For those of you of a pecunious bent, (i.e., have short arms and deep pockets— who don’t like to spend money), it is true that your RV will most likely run just fine and stop just fine if your don’t change your fluids at regular intervals— but, in the long run you will save potentially expensive repair costs.)
Most RVers are fairly religious about checking their engine oil and transmission fluid levels to be sure they are at the correct levels, but for many folks that is all they do.
It is also suggested that you occasionally check the fluid level in your windshield washer tank and also the oil level in your hydraulic oil tank (if you have hydraulic levelers). It is only a mild irritation if your windshield is dirty and there is not enough fluid left to squirt your windows, but it can be a major inconvenience when the oil level in your hydraulic tank is insufficient for you to be able to extend your slide-outs when you arrive at your next camp site.
While you are near the front of the motorhome, take another minute and carefully look at the small hoses that run along your wiper arms and are attached to your windshield squirters. The sun and weather eventually cause these very small hoses to crack and finally break.
If you find a badly cracked or broken washer hose, the fix is easy. Almost any auto parts store carries the 1/8" rubber tubing used for the squirters. Buy about three feet of hose for each wiper. Sometimes the hose is fitted to a small fitting right on the front of the motorhome, and other times the hose goes through a small grommet on the front of the rig (disappearing somewhere inside). Just be sure you buy a long enough piece of tubing to make the repair.
Yes, it is a good idea to keep your levelers in top shape. Extend your levelers as far as you can—but do NOT raise the back wheels off the ground. Crawl under your motorhome, take a clean ragn and wipe down each of the now-exposed rams (that shiny, round metal rod pushing down on the leveler foot) and wipe off any dirt and "crud" that might be present. Take a Q-Tip and carefully remove any dirt or grime around the seal where the ram retracts into the leveler. Spray a littie lithium grease on the exposed rams. Don't leave a lot of grease on the rams—just a very light coating of grease will be fine.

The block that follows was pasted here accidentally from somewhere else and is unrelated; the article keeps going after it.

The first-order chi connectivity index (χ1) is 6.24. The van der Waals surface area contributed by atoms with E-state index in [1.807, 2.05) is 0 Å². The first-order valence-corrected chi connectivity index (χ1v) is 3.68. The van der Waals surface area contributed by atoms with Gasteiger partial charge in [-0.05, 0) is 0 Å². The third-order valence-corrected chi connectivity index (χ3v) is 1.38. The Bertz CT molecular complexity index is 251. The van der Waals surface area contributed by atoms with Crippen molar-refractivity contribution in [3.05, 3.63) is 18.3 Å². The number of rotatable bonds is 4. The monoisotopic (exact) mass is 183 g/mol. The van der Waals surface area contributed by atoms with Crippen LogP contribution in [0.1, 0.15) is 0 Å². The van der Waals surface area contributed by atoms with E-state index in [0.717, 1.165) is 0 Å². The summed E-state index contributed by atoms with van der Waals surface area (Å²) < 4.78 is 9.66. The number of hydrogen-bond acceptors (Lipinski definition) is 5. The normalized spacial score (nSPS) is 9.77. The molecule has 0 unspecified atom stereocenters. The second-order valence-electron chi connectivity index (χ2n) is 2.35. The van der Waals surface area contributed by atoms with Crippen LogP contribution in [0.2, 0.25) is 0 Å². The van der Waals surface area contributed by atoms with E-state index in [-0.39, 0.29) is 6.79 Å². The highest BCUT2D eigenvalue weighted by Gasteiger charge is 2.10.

Extend your entry steps and then squirt a dab of lithium grease (the kind in a pressurized can similar to spray paint) on every single pivot point on your steps. Then retract and extend the steps several times to spread the grease where it needs to be.
It is a good idea to periodically drain your hot water tank and flush out the gunk that has accumulated in the bottom of the tank. Obviously, do this when the water heater has NOT been on for several hours and both the city water and the water pump have been turned off!
Drain the water heater by removing the plug and/or anode rod located near the bottom of the tank. You can buy a special flush rod from your favorite camping supply store or make your own out of some 1/4" copper tubing.
The idea is to get some water pressure into the back of the tank and let all the gunk flow out the drain. Keep moving the flush rod around until all the gunk seems to be gone from the water draining out of the tank.
Replace the plug (and anode rod, found on some water heaters—if it appears badly pitted or mostly eaten away).
Remember to go turn on the city water supply and refill the water heater before you turn it back on. Once the water heater is filled with water, double check to be sure that the drain plug is not leaking.
Most of the time, the majority of RVers have the privilege of having full hookups— and the generator in the RV is often neglected.
Generator components, especially the slip rings, can become corroded unless they are frequently exercised.
It is a good idea to run your generator at least once a month for about an hour or so, but be sure that you have a fairly heavy load on it—like one or both air conditioners.
Of course, it goes without saying that you should change the generator engine oil and oil filter at the recommended runs times specified by the manufacturer. In general, it is a good idea to change your generator oil and oil filter about every 150 to 200 hours. If you have a new RV, the generator oil and filter should be changed after the first 50 hours of use. Manufacturers recommend changing the spark plugs after every 500 hours of operation.
If you are a Quartzsite regular, or tend to frequent other locations where there is a high concentration of dust in the air, it is a good idea to also change your generator air filter at fairly frequent intervals.
Always try to dump your tanks before your RV is stored for any length of time. If left for long periods, it is possible that fluids, especially in the Black tank, can evaporate and leave a pile of sludge on the bottom of the tank that hardens as the water content diminishes—definitely not a good thing to happen. If your Black tank is less than ½ full, flush the pot several times or add water until you have your Black tank almost 3/4 full. It is the swirling action of the water as it exits that helps to pick up and remove most of the “stuff” at the bottom of the tank.